BOOKS AND ARTS JULY 10, 1990
Originally authored on July 10, 1961
One can comfortably review a paragraph by Hannah Arendt; to review a page is within reach of the reasonable; to review an essay is a formidable assignment; but a collection of six essays - no, I cannot honestly pretend to review this book. I can give it as my opinion that Miss Arendt is one of the most brilliant and original of living political philosophers (which I do herewith). I can urge everyone to buy the book and ponder it. That brings me near the end of my tether.
The subtitle, however, may be misleading. Miss Arendt writes with passion and urgency, and she is a woman of strong political opinions. But she isn't a political thinker in this book. She is that more valuable thing, a political philosopher. If politics is the art of the possible, then political thinking is the fusion of abstract idea with gross circumstance; it is directed and limited by political commitment. In contrast, political philosophy is (or ought to be) located at a distant remove from mere opinion: it is the contemplation of man as a political animal. It stands to political activity much as the philosophy of science stands to scientific activity: its comprehension is post facto, and when it is tempted to be prescriptive, it falls into presumption. True, Miss Arendt is not always immune to this temptation. Her last two essays, on American Education and Mass Culture, are full of marvelous insights into education and culture generally; yet, heedless of the crude perplexities that the educator or the journalist has to face, they are less relevant than she seems to think. But this is a trivial lapse.
Indeed, it is a lapse that may well be organically connected with her special qualities and unique virtue as a political philosopher, A former student of Karl Jaspers, she has absorbed much of the existentialist approach toward men and ideas. It is a highly dramatic approach: philosophical ideas have for her the unfathomableness, the ambiguity, the unpredictability of the protagonists in a play by Sartre. At the same time, she is obviously much under the influence of classical German philosophy and of the later Heidegger, Thus, there is throughout these essays a tension between an almost uncanny (and exceedingly feminine) percipience and a noble, elevated (and exceedingly masculine) architectonic of ideas. I find this combination a powerful one, and so apparently do many other readers.
Miss Arendt has another source of great strength: her appreciation of the Graeco-Roman point of view, which in turn enables her to discern what it is in modernity that is specifically modern as against generically human. Her essays, at their best, liberate us from prejudices and preconceptions that we are not even aware we possess. One is not accustomed to discovering that an essay on "What Is Freedom?" will say something new on the subject; Miss Arendt's essay of that title is spectacularly original and provocative. This is because, instead of taking our modern liberal notion of liberty as given, and reading the human record in its light, she recaptures the Greek notion as the Greeks understood it, reestablishes it as a compelling human alternative, and then shows how the peculiar and parochial modern idea evolved. Nor is this an academic exercise (though I should say one needs some academic training in order to follow her argument). For Miss Arendt is convinced that liberty, in the modern sense, is a dying ideal, and her purpose is to remind us that the death of the liberal idea of liberty need not signify the death of liberty itself if, only we instruct ourselves, in time, of the varieties of liberty that are (in principle, at least) open to us.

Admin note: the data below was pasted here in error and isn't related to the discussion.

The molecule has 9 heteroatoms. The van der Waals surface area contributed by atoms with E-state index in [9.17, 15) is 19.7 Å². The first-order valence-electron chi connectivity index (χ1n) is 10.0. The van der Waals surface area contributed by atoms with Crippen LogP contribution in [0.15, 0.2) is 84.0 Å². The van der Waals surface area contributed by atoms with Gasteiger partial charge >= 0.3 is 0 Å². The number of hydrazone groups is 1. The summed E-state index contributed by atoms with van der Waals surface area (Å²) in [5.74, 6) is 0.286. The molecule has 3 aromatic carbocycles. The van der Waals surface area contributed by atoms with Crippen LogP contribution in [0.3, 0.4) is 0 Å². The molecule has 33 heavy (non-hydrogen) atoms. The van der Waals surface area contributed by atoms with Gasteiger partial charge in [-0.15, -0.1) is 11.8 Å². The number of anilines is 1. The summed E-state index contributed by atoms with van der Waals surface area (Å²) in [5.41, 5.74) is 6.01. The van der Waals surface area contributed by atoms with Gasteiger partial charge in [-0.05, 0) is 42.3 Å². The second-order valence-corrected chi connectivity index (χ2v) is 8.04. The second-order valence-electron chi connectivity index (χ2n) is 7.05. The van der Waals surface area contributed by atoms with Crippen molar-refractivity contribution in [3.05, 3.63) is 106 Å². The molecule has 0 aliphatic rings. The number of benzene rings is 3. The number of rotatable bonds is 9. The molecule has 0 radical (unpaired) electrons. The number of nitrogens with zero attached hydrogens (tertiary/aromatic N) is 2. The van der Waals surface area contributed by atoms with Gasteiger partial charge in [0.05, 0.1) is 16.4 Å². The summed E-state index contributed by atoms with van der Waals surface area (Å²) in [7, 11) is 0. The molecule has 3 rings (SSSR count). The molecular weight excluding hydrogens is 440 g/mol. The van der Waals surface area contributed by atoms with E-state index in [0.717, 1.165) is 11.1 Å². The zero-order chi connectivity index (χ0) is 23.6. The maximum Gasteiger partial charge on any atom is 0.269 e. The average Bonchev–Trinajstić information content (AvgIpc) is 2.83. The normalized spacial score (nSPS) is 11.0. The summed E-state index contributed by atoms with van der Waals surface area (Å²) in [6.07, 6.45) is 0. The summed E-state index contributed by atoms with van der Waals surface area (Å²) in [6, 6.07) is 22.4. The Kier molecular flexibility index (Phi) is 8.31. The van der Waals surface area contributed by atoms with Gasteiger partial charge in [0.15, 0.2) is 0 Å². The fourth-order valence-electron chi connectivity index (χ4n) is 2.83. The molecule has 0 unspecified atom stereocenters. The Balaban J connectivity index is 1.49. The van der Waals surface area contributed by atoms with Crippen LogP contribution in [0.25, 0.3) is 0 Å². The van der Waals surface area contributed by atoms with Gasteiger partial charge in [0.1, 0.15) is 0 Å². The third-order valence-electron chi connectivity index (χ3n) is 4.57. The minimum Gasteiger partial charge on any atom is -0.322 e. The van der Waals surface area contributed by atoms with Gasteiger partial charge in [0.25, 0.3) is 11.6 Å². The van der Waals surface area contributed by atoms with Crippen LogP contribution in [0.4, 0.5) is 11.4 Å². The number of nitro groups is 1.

Indeed, Miss Arendt is convinced that modernity itself is a dying theme, that our century is more apocalyptic than "progressive" in character. She is the Owl of Minerva (no ungallantry intended by this Hegelian metaphor!) come at dusk to gather into a supreme moment of self-consciousness and self-understanding the inchoate self-knowledge of the passing day. It is in her essay, "What Is Authority?", that her classical perspective and her apocalyptic sensibility unite most forcefully. Beginning with the crisis of authority in the modern world - of governmental authority, religious authority, parental authority, etc. - she distinguishes between tyranny, despotism, and autority; demonstrates that the Greeks had neither the word nor the conception of it; that the Romans, with their superb piety toward the founding fathers ("authors"), invented it for the West; that Augustine formulated it for the Church; that the Church's idea of authority became the archetype for authority per se; that the shattering of religious authority has caused the whole edifice to crumble - but there I am trying to summarize the essay when I have already said this is impossible. A reviewer must of necessity be timid about venturing such a judgment but I do think that the future (if there is one) will very likely treasure this essay as one of the remarkable intellectual achievements of our age.